Among the great composer-musicians of the nineteenth century, Johannes Brahms (1833-1897) stands as somewhat of an anomaly. In an age that worshiped flamboyant personalities and in which composers strove to break from tradition in radical new ways, Brahms was a private man who forged his own musical identity while upholding the traditions of the past. The Violin Concerto — written for his lifelong friend, the famous violinist Joseph Joachim — embodies his high regard for classical forms and reflect his disdain for bravura and empty technical display. Although it poses some of the most difficult challenges in the concerto literature, Brahms’s Violin Concerto is not a showpiece: rather it reveals his desire to blend solo and orchestral lines into a unified, symphonic texture. This essentially symphonic conception is confirmed by the fact that Brahms originally planned the composition in four movements. In the event, he reported to Joachim “the two middle movements have fallen through. Naturally they were the best ones. However, I have substituted a feeble adagio”. Merely three years later, as is well known, Brahms would fashion an ingenious four-movement hybrid between the symphonic and concerto genres with his second piano concerto. Scholars have suggested that the discarded Scherzo from the violin concerto migrate seamlessly into the piano concerto of 1881. Since Brahms was not a violinist, he sent sketches of the solo part to Joachim for advice. He writes: “I wanted you to correct, and I didn’t want you to have any excuse of any kind; either that the music is too good or that the whole score isn’t worth the trouble. But I shall be satisfied if you just write me a word or two, and perhaps write a word here and there in the music, like ‘difficult,’ ‘awkward,’ ‘impossible,’ etc.” Joachim worked painstakingly through the entire manuscript, and communicated his suggestions to Brahms, who characteristically ignored most of it. Nevertheless, Brahms entrusted Joachim to write the Cadenza for the first movement, which quickly became an integral part of the composition. Huber Foss wrote, “of all of Brahms’s major work, the violin concerto is the one that shows in the highest degree of perfection the reconciling of the two opposites of the creative mind—the lyrical and the constructive; Brahms the song writer and Brahms the symphonist.” The work premiered on New Year’s Day 1879 at Leipzig, with Brahms conducting and Joachim featuring as the soloist.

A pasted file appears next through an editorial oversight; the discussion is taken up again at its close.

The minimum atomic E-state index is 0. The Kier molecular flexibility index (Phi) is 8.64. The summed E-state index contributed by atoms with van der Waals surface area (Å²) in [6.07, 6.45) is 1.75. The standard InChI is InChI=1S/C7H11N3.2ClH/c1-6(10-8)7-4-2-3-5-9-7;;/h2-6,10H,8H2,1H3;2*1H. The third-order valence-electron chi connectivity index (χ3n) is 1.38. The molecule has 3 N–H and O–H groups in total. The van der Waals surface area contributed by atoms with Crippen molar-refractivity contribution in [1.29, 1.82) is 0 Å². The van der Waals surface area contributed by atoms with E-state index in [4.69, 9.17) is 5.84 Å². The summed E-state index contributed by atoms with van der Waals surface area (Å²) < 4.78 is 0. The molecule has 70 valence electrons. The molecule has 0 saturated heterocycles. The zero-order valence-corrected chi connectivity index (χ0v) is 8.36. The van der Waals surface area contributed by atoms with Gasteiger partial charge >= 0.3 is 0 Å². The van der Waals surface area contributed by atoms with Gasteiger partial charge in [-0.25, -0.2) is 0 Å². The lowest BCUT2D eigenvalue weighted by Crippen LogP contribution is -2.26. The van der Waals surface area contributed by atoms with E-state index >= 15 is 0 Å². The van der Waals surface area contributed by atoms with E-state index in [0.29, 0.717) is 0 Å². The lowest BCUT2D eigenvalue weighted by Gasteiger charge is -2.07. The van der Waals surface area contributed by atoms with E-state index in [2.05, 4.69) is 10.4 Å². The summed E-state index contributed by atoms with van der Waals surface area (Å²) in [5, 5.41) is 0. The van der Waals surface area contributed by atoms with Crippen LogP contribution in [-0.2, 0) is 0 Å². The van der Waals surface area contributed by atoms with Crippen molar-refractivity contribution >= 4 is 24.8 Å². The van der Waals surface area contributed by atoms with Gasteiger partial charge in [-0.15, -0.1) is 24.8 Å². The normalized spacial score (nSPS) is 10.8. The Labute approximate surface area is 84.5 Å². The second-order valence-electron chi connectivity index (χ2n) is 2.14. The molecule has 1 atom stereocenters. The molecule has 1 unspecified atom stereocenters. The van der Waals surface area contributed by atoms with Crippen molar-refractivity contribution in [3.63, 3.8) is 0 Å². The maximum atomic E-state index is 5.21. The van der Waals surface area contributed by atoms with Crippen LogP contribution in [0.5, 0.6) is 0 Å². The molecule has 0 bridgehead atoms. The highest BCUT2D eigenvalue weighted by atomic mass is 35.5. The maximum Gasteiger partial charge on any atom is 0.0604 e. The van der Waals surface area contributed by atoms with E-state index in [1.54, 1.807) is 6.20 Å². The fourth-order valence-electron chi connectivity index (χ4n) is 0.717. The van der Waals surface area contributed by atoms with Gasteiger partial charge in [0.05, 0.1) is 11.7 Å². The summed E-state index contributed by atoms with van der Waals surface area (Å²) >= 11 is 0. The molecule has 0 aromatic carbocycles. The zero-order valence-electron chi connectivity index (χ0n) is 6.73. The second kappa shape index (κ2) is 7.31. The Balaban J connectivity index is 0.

Jascha Heifetz (Violin)
Boston Symphony Orchestra
Serge Koussevitzky (Conductor)
The opening “Allegro” movement features not only a contrast between themes but also between solo and orchestral presentations of the musical materials. The orchestra opens with a noble, triadic melody in the low strings and woodwinds. The full orchestra takes up this theme and modulates towards a secondary theme. The second theme, however, does not materialize. Instead, the arpeggiation is broken off and the solo violin enters with a brilliant minor version of the principle theme. The Orchestra and solo violin eventually return to the peaceful mood of the opening, and finally the soloist introduces a lilting theme in the style of a Viennese waltz. An extended development sees the orchestra and the soloist share equally in the process of expanding the musical ideas, until the timpani returns us climactically to the musical material heard at the beginning. The secondary theme makes another appearance, before Joachim’s virtuosic cadenza brings the movement to a tranquil close. The slow “Adagio” opens with an extended oboe solo accompanied by the choir of woodwinds. The solo violin quietly expands on this melody, punctuated by brief woodwind interjections. In the contrasting section, dissonant harmonies accompany the soaring melodic lines played by the solo instrument. The concluding “Allegro” is a fiery Rondo imbued with a distinct gypsy flavor in homage to the Hungarian-born Joachim. The recurring refrain — featuring double stops, snappy rhythms for the solo violin and a rumbling accompaniment which sounds like the strumming of a guitar — is contrasted by two episodes. Both feature sequentially virtuosic passagework and a cadenza-like passage for the violin, which leads the work to a triumphant close.
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